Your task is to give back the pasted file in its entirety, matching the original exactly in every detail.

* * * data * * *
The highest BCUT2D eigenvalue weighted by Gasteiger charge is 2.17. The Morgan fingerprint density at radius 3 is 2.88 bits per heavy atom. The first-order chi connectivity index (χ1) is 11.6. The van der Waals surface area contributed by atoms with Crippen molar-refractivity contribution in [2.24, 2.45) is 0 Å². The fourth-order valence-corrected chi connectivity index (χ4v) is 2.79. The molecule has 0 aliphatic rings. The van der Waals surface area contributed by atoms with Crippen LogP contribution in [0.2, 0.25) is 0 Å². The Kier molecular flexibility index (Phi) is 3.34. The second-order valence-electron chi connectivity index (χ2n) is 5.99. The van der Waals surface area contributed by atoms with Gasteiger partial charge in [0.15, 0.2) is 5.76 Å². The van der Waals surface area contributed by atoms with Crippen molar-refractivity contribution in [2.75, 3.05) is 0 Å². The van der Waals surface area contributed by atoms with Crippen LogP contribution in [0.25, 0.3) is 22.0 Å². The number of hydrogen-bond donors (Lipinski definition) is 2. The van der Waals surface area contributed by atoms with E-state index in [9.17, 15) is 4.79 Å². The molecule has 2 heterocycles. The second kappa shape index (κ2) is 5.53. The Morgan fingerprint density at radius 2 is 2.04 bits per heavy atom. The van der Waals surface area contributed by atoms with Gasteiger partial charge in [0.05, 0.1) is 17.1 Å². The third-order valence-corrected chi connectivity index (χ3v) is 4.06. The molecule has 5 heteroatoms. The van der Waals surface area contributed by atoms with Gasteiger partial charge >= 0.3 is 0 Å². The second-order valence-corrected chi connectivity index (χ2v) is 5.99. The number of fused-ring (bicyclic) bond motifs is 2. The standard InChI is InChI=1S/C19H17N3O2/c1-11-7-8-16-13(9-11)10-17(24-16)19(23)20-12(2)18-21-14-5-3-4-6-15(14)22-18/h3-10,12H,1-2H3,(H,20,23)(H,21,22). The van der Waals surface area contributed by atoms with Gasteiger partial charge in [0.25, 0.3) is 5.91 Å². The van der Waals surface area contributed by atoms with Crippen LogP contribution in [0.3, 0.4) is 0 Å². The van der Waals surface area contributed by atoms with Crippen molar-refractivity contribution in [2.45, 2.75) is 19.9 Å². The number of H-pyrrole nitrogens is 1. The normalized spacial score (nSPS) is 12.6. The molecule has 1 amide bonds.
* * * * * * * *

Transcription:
The highest BCUT2D eigenvalue weighted by Gasteiger charge is 2.17. The Morgan fingerprint density at radius 3 is 2.88 bits per heavy atom. The first-order chi connectivity index (χ1) is 11.6. The van der Waals surface area contributed by atoms with Crippen molar-refractivity contribution in [2.24, 2.45) is 0 Å². The fourth-order valence-corrected chi connectivity index (χ4v) is 2.79. The molecule has 0 aliphatic rings. The van der Waals surface area contributed by atoms with Crippen LogP contribution in [0.2, 0.25) is 0 Å². The Kier molecular flexibility index (Phi) is 3.34. The second-order valence-electron chi connectivity index (χ2n) is 5.99. The van der Waals surface area contributed by atoms with Gasteiger partial charge in [0.15, 0.2) is 5.76 Å². The van der Waals surface area contributed by atoms with Crippen molar-refractivity contribution in [2.75, 3.05) is 0 Å². The van der Waals surface area contributed by atoms with Crippen LogP contribution in [0.25, 0.3) is 22.0 Å². The number of hydrogen-bond donors (Lipinski definition) is 2. The van der Waals surface area contributed by atoms with E-state index in [9.17, 15) is 4.79 Å². The molecule has 2 heterocycles. The second kappa shape index (κ2) is 5.53. The Morgan fingerprint density at radius 2 is 2.04 bits per heavy atom. The van der Waals surface area contributed by atoms with Gasteiger partial charge in [0.05, 0.1) is 17.1 Å². The third-order valence-corrected chi connectivity index (χ3v) is 4.06. The molecule has 5 heteroatoms. The van der Waals surface area contributed by atoms with Gasteiger partial charge >= 0.3 is 0 Å². The second-order valence-corrected chi connectivity index (χ2v) is 5.99. The number of fused-ring (bicyclic) bond motifs is 2. The standard InChI is InChI=1S/C19H17N3O2/c1-11-7-8-16-13(9-11)10-17(24-16)19(23)20-12(2)18-21-14-5-3-4-6-15(14)22-18/h3-10,12H,1-2H3,(H,20,23)(H,21,22). The van der Waals surface area contributed by atoms with Gasteiger partial charge in [0.25, 0.3) is 5.91 Å². The van der Waals surface area contributed by atoms with Crippen LogP contribution in [0.3, 0.4) is 0 Å². The van der Waals surface area contributed by atoms with Crippen molar-refractivity contribution in [2.45, 2.75) is 19.9 Å². The number of H-pyrrole nitrogens is 1. The normalized spacial score (nSPS) is 12.6. The molecule has 1 amide bonds.